Thekkady, in Kerala State, is best known for its closeness to one of south India’s main wildlife sanctuaries, Periyar National Park. Visitors hope to sight wild elephants and tigers, as well as other fauna.
My visit purposely coincided with Kerala’s biggest annual Hindu celebration: the 10 day Onam festival. Days and nights were punctuated by music, song and ritual. The streets went wild.
The road trip in India’s south, from Kerala’s tropical coastal lowlands to Munnar in the mountainous Western Ghats (reaching 2,695 metres or 8,842 ft) is an adventure.
A road that in most countries is two lanes, becomes something else here in India. However, there is a certain logic to what appears to be complete chaos.
Larger vehicles – trucks and buses – travel in the middle of the road, straddling the white line that theoretically divides the two lanes. On each side, space is taken up by the next largest road users – cars, utilities and vans. To their sides, motorcycles and auto rickshaws pass or are passed, on both the outside and inside. Meanwhile, bicycles, pedestrians and animals – goats, cows – are relegated to the road verges, or a rarer foray onto the sealed road.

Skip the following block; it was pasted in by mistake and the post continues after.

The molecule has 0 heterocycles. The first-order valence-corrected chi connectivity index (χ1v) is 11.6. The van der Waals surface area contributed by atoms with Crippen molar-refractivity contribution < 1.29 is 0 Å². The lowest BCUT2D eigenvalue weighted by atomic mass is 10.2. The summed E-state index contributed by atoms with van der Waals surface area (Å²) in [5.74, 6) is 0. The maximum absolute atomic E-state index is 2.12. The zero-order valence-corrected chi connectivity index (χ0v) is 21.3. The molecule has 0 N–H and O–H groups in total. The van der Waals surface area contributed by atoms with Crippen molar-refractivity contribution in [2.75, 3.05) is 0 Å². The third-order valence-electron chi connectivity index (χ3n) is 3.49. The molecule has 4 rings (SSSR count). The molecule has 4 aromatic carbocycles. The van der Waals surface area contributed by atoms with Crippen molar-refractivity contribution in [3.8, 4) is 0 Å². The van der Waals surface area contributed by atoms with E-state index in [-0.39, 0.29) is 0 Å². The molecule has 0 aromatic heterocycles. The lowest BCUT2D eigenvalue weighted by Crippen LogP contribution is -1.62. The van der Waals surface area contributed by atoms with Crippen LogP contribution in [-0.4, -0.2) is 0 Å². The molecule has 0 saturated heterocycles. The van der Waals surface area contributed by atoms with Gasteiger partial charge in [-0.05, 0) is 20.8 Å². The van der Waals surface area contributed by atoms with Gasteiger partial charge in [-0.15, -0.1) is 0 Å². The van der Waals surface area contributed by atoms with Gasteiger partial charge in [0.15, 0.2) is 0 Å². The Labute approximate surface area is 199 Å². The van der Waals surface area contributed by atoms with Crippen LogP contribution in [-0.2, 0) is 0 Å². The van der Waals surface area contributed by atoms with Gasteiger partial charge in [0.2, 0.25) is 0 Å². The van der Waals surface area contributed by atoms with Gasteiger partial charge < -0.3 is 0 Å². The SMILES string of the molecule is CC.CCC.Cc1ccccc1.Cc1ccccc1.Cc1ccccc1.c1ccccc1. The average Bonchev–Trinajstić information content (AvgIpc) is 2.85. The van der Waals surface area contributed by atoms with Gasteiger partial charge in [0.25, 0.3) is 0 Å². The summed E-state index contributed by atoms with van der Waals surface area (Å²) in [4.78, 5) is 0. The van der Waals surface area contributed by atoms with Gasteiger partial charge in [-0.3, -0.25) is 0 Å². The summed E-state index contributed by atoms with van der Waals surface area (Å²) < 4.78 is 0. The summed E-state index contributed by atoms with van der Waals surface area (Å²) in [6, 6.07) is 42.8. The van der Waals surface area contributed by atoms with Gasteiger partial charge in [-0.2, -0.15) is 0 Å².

After a long 9 hour drive from coastal Varkala, peering down precipitous drops off the edge of the road as a distraction from the adrenaline-inducing road focused experience, it’s bliss to arrive at our accommodation near Munnar, a yoga retreat located in a 300 acre spice garden. Rising at 6am, 90 minutes of yoga follows in the outdoor open-sided pavilion that begins in darkness and ends with the day breaking, as mists slowly rise to reveal mountains, steep valleys, waterfalls, rain forest, and tea gardens. Yoga’s Sun Salutation (surya namaskar) makes perfect sense here. Meals are south Indian vegetarian, which are filling and delicious, with Dosa, Uthappam, soft Idli, and sometimes toast.
A spice garden walk takes you through cardamom, pepper, coffee, and other crops, to encounter women in brightly coloured saris harvesting cardamom, and swapping smiles, gossip and laughter. Neighbours grow other spices; ginger, garlic, nutmeg, vanilla, cinnamon, and cloves. A longer walk takes you downhill to the rushing river, wildly pushing through boulders and rapids.
At a higher altitude, a walk through tea gardens provides a picture of neatness and symmetry as they cover the slopes, like a vertical carpet. Up here there is a chance to catch sight of a house from another era – a bungalow established by the British during the colonial period to house the owners of the tea estates. Many now serve as holiday accommodation. Further, into the hills, wild elephants graze near the road.